Groeningemuseum

Bruges, Belgium

The Groeningemuseum is built on the site of the medieval Eekhout Abbey. It houses a comprehensive survey of six centuries of Flemish and Belgian painting, from Jan van Eyck to Marcel Broodthaers. The museum's many highlights include its collection of 'Flemish Primitive' art, works by a wide range of Renaissance and Baroque masters, as well as a selection of paintings from the 18th and 19th century neo-classical and realist periods, milestones of Belgian symbolism and modernism, masterpieces of Flemish expressionism and many items from the city's collection of post-war modern art.

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Address

Groeninge 15, Bruges, Belgium
See all sites in Bruges

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Category: Museums in Belgium

Rating

4.4/5 (based on Google user reviews)

User Reviews

Bill Edwards (2 years ago)
All on one level so accessible for wheelchairs. Compact so can be done in a couple of hours. A good spread from medieval to modern. Great to see Hieronymus Bosch's work in the flesh.
Alejandro Garcia Lemos (2 years ago)
This a great size and temático museum. Mostly focus on Flemish primitive and Jan Van Dick. There are some painting that will leave you speechless. Only recomendad for those who enjoy attention to the detail to the level of obsession. It’s also a great building! Enjoy it!
Fabio Diglio (2 years ago)
During Bruges’ Golden Age, the 15th century, the fine arts prevailed and the great Flemish Primitives made a name for themselves. The world-renowned works of Jan Van Eyck and other prominent Flemish Masters can be admired at the Groeningemuseum, the main museum in Bruges. For art lovers.
Paul Beckman (3 years ago)
This is a small, extremely manageable, well-though-out museum with some great works by Flemish masters from early through modern periods. Reasonably priced entry. Maybe a bit too small and missing some of the highlights that you might expect from the public description, but absolutely worth a visit.
Melchior Spruit (3 years ago)
Totally loved the great art that goes back many ages. Especially touching is the spiritualism gallery. The paintings are diverse and never boring. Go discover this wonderful museum, because this is slow food for the soul.
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Lednice Castle

The first historical record of Lednice locality dates from 1222. At that time there stood a Gothic fort with courtyard, which was lent by Czech King Václav I to Austrian nobleman Sigfried Sirotek in 1249.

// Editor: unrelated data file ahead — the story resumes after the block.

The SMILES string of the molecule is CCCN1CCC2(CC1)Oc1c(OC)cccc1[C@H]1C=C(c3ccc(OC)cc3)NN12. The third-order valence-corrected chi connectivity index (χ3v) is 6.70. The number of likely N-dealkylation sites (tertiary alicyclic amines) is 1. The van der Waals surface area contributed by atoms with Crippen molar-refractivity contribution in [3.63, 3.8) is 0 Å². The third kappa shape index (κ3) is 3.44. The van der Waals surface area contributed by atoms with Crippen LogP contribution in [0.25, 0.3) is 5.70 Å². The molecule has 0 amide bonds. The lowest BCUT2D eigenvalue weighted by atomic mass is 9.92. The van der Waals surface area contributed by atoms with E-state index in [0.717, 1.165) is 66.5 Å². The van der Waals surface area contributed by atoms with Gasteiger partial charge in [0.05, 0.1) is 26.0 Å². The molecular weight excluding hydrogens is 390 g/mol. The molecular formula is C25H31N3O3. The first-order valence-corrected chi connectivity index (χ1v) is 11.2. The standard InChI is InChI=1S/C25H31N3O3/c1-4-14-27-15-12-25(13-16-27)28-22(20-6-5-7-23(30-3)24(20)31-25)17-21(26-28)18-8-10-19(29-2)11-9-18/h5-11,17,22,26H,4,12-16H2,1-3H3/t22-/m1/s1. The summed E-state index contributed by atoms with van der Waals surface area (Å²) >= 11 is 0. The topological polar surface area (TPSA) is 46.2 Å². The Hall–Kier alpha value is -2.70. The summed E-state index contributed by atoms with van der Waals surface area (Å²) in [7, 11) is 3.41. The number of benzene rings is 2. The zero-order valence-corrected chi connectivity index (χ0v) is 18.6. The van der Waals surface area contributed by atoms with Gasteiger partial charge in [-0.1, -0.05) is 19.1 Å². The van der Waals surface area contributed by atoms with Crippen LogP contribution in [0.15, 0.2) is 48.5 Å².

At the end of the 13th century the Liechtensteins, originally from Styria, became holders of all of Lednice and of nearby Mikulov. They gradually acquired land on both sides of the Moravian-Austrian border. Members of the family most often found fame in military service, during the Renaissance they expanded their estates through economic activity. From the middle of the 15th century members of the family occupied the highest offices in the land. However, the family’s position in Moravia really changed under the brothers Karel, Maximilian, and Gundakar of Liechtenstein. Through marriage Karel and Maximilian acquired the great wealth of the old Moravian dynasty of the Černohorskýs of Boskovice. At that time the brothers, like their father and grandfather, were Lutheran, but they soon converted to Catholicism, thus preparing the ground for their rise in politics. Particularly Karel, who served at the court of Emperor Rudolf II, became hetman of Moravia in 1608, and was later raised to princely status by King Matyas II and awarded the Duchy of Opava.

During the revolt of the Czech nobility he stood on the side of the Habsburgs, and took part in the Battle of White Mountain. After the uprising was defeated in 1620 he systematically acquired property confiscated from some of the rebels, and the Liechtensteins became the wealthiest family in Moravia, rising in status above the Žerotíns. Their enormous land holdings brought them great profits, and eventually allowed them to carry out their grandious building projects here in Lednice.

In the 16th century it was probably Hartmann II of Liechtenstein who had the old medieval water castle torn down and replaced with a Renaissance chateau. At the end of the 17th century the chateau was torn down and a Baroque palace was built, with an extensive formal garden, and a massive riding hall designed by Johann Bernard Fischer von Erlach that still stands in almost unaltered form.

In the mid-18th century the chateau was again renovated, and in 1815 its front tracts that had been part of the Baroque chateau were removed.

The chateau as it looks today dates from 1846-1858, when Prince Alois II decided that Vienna was not suitable for entertaining in the summer, and had Lednice rebuilt into a summer palace in the spirit of English Gothic. The hall on the ground floor would serve to entertain the European aristocracy at sumptuous banquets, and was furnished with carved wood ceilings, wooden panelling, and select furniture, surpassing anything of its kind in Europe.